A surreal visit to The Real World for Bob and Dave

I visited The Real World today so that I could attend a hospital appointment for a routine check-up on my kidneys, Bob and Dave. The visit came after more than five months of (near) isolation at my cottage and marked the first time I’ve been into the city since before my isolation began. And I admit that the experience was a little surreal and slightly upsetting. (But I survived.)

The trip began with a big decision: Do I (1) travel by bus (90 minutes via two buses); (2) walk (7 miles, about 2 hours); or (3) take a taxi (£20ish each way and about 15-20 minutes)? My initial thought was to walk as it looked like nice weather, but it ended up raining, so I called a taxi.

The current guidelines mean that the taxi driver opened and closed the door for me and that I wore a mask the entire time. The drivers are also meant to wipe down the seats after each fare, although I can’t say for sure if that happens. Still, this part of my visit to the real world wasn’t that bad and it gave me the chance to get used to the mask – and to not touching the mask whilst I was wearing it.

Once I arrived at the hospital and began walking towards the main entrance, past several people wearing masks, I felt a strange wave of emotion come over me. I felt almost as if I could cry, but it wasn’t really a “crying” sort of emotion I was experiencing. But I was very aware that I was walking into a new world with a new (temporary?) normal.

On entered the building, I hung back to watch how others were interacting and moving through the space. People seemed to be entering and exiting with confidence, many stopping at one of the many hand sanitising points. So, I mustered the confidence to join in on the practice and quickly rubbed sanitiser on my hands before walking down the corridor towards my destination.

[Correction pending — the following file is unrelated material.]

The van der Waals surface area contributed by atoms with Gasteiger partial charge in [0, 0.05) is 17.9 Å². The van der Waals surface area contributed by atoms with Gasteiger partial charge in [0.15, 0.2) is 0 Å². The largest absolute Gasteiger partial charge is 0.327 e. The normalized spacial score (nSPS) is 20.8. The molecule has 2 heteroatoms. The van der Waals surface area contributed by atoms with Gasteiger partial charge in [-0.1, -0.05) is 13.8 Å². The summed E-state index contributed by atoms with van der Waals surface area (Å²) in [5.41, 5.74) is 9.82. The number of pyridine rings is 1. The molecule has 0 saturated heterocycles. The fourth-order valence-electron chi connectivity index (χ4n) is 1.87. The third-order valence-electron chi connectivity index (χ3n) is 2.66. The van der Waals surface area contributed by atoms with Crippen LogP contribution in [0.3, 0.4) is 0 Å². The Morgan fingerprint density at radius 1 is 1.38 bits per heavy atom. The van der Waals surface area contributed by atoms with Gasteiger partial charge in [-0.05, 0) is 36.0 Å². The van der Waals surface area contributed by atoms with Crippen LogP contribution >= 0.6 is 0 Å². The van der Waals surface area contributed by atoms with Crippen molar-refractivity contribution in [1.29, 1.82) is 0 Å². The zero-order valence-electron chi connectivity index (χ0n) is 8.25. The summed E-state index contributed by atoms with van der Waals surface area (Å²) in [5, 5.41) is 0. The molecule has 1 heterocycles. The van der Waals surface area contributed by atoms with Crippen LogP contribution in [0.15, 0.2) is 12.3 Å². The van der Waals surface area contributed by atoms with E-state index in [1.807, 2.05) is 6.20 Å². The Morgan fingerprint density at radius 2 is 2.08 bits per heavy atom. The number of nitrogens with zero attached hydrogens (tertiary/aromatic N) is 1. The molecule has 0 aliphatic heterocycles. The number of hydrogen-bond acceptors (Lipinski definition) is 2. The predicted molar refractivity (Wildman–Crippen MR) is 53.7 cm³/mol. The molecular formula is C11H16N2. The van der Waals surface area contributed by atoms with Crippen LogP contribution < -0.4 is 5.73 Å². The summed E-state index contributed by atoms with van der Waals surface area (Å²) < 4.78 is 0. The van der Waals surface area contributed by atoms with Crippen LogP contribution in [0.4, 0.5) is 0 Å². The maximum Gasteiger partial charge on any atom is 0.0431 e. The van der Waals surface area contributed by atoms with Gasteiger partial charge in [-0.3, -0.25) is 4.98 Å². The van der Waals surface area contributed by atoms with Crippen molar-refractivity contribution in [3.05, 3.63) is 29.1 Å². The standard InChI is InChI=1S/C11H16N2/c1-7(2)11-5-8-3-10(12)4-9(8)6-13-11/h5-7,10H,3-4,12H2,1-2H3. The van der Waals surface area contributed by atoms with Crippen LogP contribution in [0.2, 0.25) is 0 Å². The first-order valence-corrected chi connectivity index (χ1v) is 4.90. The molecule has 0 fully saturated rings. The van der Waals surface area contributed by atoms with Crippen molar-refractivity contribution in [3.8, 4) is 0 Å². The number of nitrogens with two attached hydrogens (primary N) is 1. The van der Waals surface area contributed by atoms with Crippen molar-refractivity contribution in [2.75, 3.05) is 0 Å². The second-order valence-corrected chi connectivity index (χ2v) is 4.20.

I found myself keeping my arms quite close to my body with my hands almost clutched in front of my chest. I kept to the wall as much as possible to ensure I was staying as far away from others as possible. Then, when I entered the department, I paused again to survey the room and the behaviours of others. Only then did I cautiously approach the front desk to announce my arrival.

From there, I was directed to have a seat in the sparsely-furnished waiting area. I chose a seat as far from any high-traffic areas, but I was called by the nurse to have my weight and blood pressure recorded before I was able to settle in. Once I returned to my seat, I was called back to see the doctor, so I was pleased that I didn’t have to wait around too much.

After I met with the doctor, I was taken immediately for blood work then I made my way to the pharmacy down the hall to collect a fresh supply of tolvaptan. As with entering the kidney department, I entered this area with hesitation, watching first before approaching the desk. It was straight forward though, and by then I was starting to understand the general process. Basically, it was the same as before but with more space in between people.

When I left the pharmacy, I returned to the main hospital corridor to make my way towards the taxi rank (again, walking with my arms close to my body and my hands clutched in front of me). But as the small shop was open, I thought I would pop in to see what “shopping” in the real world was like. Here, I noticed social distancing stickers all over the floors, along with arrows indicating a one-way system. I also noticed that the pastries and bread were all pre-wrapped, where in the past there were tongs for selecting what you wanted, and you put it in a bag yourself.

Like the rest of the day, I was very unsure of what the practice was in the shop. I didn’t know if I could pick up a package and read the ingredients, and if I did touch something, I didn’t know if I was then obliged to purchase it. There wasn’t any signage to answer these questions for me, so I just tried not to touch anything. But I managed to select a few items, so it was a successful stop at least!

Once I returned home, I took my mask off to wash it. And then I let out a sigh of relief, pleased to be back home in the safety of my cottage.

Throughout my visit to The Real World, I had the sense that others were more (outwardly) comfortable with the strangeness of it all and I wonder if that’s because they have been participating in The Real World the entire time, or at least for a longer time than I have. I could also see how I could become accustomed to such a strange way of being if I had to. (But there’s no reason for me to risk it just now!)

I won’t have to be back at the hospital for an in-person appointment until next March, so I am hoping that things will have begun to “normalise” by then. Or, at the very least, maybe I will have had enough real-world interactions by then that I feel less anxious and overstimulate by the experience.

But for the sake of my soul, and the whole of society, I hope that those clever scientists can help us to move beyond this crazy COVID19 pandemic so that we can return to (the good bits of) normal.

How about you? What have your experiences of The Real World been like?

Join the conversation!